Yoga for Young Children

I’m a huge fan of yoga and I’ve practiced in some way for most of my adult life. When I fell pregnant with my first child, one of the first books I bought was ‘Baby Om’ to learn how I could practice with my newborn.

The reality was slightly different to the beautiful, graceful images depicted in the text and there was no mention of dealing with squirming, crying or projectile vomiting. I also hadn’t factored in the menagerie of animals keen to join the fun. This didn’t become part of our daily routine but the intention was there!

You are never too young to practice yoga! Baby yoga classes are gaining popularity in the UK and around the world. To find out more about the benefits of baby yoga, check out this blog post from the UK company Blossom and Berry:

Toddlers and young children can also greatly benefit from being exposed to yoga and practicing it at a young age. It is one of the few exercises and activities that is universal in its access and can be adapted to any ages and ability.

Benefits to Yoga

The benefits of yoga have been well documented. Flexibility, improved posture and core strength, increased blood flow, better muscle strength etc, etc.

Yoga can contribute to overall wellness though and even very young children can benefit from its effects.

Yoga is an effective Self-Regulation Tool.

My five-year-old daughter can best summarise this. I asked her why she enjoys yoga and with no hesitation she said “When I’m tired, I do some yoga and I feel better…and when I’m frustrated, or I don’t know what to do, yoga always helps me calm down”. Yoga can be introduced as a tool to support toddlers and children to identify their feelings and emotions and support them to calm down and self-regulate. This requires some coaching and repetition but it works!

Yoga is linked to Mindfulness.

Life can be chaotic. Children can struggle to focus their attention and the concept of ‘mindfulness’ can be difficult to grasp. Yoga slows things down and brings a natural awareness to the body and breathing. At the very least, we use some yoga actions and measured breathing to avoid tantrums and meltdowns.

Yoga is an achievement.

Yoga doesn’t need to be taken seriously. With my children, there’s a lot of rolling around on the floor, falling over and bouts of hysteria if someone farts. But the sense of accomplishment is evident when one of them does master a pose, balances on one leg or works through a routine. Even the two-year-old engages happily in the practice and tries his best, pleased with his achievements.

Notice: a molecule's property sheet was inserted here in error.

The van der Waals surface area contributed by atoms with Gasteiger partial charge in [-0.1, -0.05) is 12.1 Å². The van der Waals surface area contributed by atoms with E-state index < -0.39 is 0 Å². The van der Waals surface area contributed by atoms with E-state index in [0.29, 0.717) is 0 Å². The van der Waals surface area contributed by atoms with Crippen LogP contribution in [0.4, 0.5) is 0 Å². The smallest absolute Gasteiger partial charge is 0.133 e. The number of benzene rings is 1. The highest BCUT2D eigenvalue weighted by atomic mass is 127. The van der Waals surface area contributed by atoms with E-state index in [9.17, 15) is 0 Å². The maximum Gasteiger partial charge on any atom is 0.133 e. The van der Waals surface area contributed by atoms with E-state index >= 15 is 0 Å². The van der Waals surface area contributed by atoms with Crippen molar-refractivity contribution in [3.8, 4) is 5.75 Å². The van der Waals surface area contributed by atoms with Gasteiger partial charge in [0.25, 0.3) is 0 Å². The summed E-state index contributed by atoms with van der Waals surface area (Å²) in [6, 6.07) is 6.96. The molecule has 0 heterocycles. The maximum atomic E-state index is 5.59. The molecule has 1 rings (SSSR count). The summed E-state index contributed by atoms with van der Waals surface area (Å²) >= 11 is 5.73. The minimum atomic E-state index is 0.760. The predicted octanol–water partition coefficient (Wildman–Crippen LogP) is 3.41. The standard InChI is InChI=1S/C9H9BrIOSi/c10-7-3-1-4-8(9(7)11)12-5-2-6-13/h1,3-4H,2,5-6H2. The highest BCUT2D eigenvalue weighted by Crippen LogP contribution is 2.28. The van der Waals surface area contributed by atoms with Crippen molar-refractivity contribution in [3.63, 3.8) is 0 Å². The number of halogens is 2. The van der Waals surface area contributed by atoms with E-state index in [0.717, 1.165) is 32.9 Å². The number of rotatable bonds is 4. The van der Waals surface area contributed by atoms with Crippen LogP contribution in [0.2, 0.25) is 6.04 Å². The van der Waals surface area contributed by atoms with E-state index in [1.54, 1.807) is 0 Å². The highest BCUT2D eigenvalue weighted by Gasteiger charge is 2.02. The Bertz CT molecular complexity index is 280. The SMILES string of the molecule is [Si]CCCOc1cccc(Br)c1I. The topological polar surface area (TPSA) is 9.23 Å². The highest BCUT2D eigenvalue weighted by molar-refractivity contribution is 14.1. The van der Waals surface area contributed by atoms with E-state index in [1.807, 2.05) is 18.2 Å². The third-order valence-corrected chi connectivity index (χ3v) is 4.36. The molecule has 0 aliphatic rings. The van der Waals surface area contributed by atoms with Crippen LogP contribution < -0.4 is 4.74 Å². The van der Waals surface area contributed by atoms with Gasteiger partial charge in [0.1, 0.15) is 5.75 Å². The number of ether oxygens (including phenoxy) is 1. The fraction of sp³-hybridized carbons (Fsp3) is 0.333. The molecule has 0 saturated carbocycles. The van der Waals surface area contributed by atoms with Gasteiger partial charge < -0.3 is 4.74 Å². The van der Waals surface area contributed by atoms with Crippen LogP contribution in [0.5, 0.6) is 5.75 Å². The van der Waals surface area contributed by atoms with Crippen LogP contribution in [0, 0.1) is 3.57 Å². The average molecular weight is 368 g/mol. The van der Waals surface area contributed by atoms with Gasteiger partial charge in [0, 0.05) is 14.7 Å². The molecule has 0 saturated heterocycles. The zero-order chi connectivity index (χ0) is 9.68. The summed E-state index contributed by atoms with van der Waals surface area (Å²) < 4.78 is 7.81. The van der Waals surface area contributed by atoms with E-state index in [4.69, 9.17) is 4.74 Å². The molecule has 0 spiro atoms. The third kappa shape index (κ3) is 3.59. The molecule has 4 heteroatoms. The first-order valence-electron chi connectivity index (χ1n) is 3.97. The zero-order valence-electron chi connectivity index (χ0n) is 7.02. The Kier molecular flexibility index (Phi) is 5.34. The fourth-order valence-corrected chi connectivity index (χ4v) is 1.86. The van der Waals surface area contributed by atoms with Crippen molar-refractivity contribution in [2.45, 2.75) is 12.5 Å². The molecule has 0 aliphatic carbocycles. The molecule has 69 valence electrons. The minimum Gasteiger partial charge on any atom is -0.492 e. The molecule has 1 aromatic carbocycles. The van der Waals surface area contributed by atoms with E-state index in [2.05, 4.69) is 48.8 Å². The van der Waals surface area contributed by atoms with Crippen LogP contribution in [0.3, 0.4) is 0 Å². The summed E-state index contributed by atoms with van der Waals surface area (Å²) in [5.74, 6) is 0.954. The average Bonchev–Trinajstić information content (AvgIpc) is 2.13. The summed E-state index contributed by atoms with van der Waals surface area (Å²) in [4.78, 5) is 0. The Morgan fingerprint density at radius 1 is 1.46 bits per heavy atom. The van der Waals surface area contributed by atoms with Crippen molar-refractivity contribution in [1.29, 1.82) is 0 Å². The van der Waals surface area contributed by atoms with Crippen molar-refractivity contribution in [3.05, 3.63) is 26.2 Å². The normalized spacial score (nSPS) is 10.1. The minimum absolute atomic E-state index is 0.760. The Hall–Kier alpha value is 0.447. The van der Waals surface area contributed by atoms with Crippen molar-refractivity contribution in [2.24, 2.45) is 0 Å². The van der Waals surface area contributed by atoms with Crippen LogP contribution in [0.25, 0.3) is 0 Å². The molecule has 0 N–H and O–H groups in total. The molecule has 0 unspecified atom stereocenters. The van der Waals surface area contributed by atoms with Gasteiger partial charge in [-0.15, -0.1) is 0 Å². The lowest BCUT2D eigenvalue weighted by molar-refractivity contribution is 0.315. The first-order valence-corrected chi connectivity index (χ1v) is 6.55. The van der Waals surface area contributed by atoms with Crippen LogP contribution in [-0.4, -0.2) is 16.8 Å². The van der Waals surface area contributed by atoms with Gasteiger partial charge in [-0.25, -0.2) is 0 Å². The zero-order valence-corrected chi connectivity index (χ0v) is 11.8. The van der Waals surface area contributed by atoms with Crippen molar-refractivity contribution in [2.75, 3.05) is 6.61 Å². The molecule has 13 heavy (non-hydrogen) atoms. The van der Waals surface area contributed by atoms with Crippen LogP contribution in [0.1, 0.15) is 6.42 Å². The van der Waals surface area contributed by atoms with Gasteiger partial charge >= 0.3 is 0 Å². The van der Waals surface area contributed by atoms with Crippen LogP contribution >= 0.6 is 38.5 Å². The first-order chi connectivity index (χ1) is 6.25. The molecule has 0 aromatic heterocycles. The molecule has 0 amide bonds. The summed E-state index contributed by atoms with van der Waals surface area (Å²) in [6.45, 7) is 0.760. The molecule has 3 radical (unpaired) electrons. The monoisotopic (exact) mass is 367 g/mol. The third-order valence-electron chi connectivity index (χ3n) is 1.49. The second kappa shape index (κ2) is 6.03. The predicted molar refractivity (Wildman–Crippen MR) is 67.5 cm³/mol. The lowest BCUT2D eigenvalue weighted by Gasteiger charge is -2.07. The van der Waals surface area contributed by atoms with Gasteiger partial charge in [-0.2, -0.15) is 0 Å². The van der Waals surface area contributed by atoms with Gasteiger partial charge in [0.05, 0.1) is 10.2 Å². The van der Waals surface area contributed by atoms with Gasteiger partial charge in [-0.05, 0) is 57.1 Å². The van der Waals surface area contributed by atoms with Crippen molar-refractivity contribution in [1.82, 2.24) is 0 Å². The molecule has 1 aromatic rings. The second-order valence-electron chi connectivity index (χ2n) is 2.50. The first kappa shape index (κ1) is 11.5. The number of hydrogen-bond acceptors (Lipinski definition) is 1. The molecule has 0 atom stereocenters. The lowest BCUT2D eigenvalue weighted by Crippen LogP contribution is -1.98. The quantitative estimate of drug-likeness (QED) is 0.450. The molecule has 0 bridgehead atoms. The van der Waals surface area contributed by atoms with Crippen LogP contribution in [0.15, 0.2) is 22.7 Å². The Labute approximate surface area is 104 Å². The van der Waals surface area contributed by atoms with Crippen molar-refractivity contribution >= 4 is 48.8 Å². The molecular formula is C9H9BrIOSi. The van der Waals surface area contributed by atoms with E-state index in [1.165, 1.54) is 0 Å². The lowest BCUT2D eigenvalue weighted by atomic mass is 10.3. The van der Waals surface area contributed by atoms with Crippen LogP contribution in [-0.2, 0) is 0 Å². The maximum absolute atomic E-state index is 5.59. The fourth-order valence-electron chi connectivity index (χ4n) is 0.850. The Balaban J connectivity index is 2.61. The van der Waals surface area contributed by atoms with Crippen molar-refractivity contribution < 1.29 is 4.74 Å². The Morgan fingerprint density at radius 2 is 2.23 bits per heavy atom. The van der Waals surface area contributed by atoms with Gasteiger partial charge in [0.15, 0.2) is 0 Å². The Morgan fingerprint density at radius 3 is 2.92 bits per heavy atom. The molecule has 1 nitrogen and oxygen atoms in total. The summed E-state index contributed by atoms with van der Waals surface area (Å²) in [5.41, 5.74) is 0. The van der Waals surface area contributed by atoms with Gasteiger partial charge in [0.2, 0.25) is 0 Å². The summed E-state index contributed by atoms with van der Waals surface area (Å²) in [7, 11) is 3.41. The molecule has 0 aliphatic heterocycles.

Practice at Home

Yoga classes are great because they are taught by registered professionals who can adjust postures, answer questions and guide children through the routines. There is always the friendship offered through attending a class. Children can learn alongside their peers and keep motivated to attend.

You may not always have access to a class in your area though, and sessions can be expensive. In my case, I’m always cautious not to overschedule my children because they are already so busy with activities, so yoga is something we do at home and try to fit into our day to day routines with a bit of flexibility.

I’m always on the look out for new resources and these are a few of my favourites:

Cosmic Kids Yoga:

This one is the favourite in our house! We have finally entered the world of technology and can now stream YouTube through our television. Her yoga adventures engage both my children from start to finish and we’ve explored the different poses, relaxation sessions and They are quick and easy to follow routines that could easily be used in classrooms or with community groups as well as at home. You can sign up for a free 60 min crash course to learn how to get started. There is even an app you can download to your phone or tablet. You can find out more here:


Kira Willey:

We absolutely love Kira’s music and listen to her yoga tracks as well as her music for mindfulness. I use a lot of her music in our SensoBaby classes in the community. Her music is available to download on iTunes and you can find out more about her on her website:


Children’s Books:

There are many books written for children that take them through yoga poses. My children love reading through them and the benefits are their accessibility. Some are written as scripts for adults to narrate to children. It can be hard to read the book as well as demonstrating the poses though. We’ve definitely got a few more on our wish list this year!

Yoga is a fun and easy activity you can introduce your little ones to. Why not introduce your family to its benefits?

Namaste x

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